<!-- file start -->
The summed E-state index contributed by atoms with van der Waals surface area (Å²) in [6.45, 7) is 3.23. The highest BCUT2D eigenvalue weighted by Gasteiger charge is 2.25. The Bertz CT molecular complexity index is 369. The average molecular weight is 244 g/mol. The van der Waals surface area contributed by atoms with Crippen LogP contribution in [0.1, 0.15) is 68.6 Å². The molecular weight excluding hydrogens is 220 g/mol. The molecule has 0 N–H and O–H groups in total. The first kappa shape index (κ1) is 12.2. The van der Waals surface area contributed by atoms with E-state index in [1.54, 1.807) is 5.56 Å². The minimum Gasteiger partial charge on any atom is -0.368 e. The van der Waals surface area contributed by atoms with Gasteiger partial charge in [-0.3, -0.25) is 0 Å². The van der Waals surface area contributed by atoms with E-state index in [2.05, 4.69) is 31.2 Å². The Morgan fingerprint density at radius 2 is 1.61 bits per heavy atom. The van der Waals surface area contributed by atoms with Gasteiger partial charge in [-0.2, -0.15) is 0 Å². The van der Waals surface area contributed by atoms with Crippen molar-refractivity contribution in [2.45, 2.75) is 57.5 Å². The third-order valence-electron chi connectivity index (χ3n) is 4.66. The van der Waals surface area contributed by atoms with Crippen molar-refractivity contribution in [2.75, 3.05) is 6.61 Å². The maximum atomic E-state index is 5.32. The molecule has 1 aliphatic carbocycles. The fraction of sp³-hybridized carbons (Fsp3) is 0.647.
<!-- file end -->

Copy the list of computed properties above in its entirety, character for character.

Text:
The summed E-state index contributed by atoms with van der Waals surface area (Å²) in [6.45, 7) is 3.23. The highest BCUT2D eigenvalue weighted by Gasteiger charge is 2.25. The Bertz CT molecular complexity index is 369. The average molecular weight is 244 g/mol. The van der Waals surface area contributed by atoms with Crippen LogP contribution in [0.1, 0.15) is 68.6 Å². The molecular weight excluding hydrogens is 220 g/mol. The molecule has 0 N–H and O–H groups in total. The first kappa shape index (κ1) is 12.2. The van der Waals surface area contributed by atoms with E-state index in [1.54, 1.807) is 5.56 Å². The minimum Gasteiger partial charge on any atom is -0.368 e. The van der Waals surface area contributed by atoms with Gasteiger partial charge in [-0.3, -0.25) is 0 Å². The van der Waals surface area contributed by atoms with E-state index in [2.05, 4.69) is 31.2 Å². The Morgan fingerprint density at radius 2 is 1.61 bits per heavy atom. The van der Waals surface area contributed by atoms with Gasteiger partial charge in [-0.2, -0.15) is 0 Å². The van der Waals surface area contributed by atoms with Crippen molar-refractivity contribution in [2.45, 2.75) is 57.5 Å². The third-order valence-electron chi connectivity index (χ3n) is 4.66. The van der Waals surface area contributed by atoms with Crippen molar-refractivity contribution in [2.75, 3.05) is 6.61 Å². The maximum atomic E-state index is 5.32. The molecule has 1 aliphatic carbocycles. The fraction of sp³-hybridized carbons (Fsp3) is 0.647.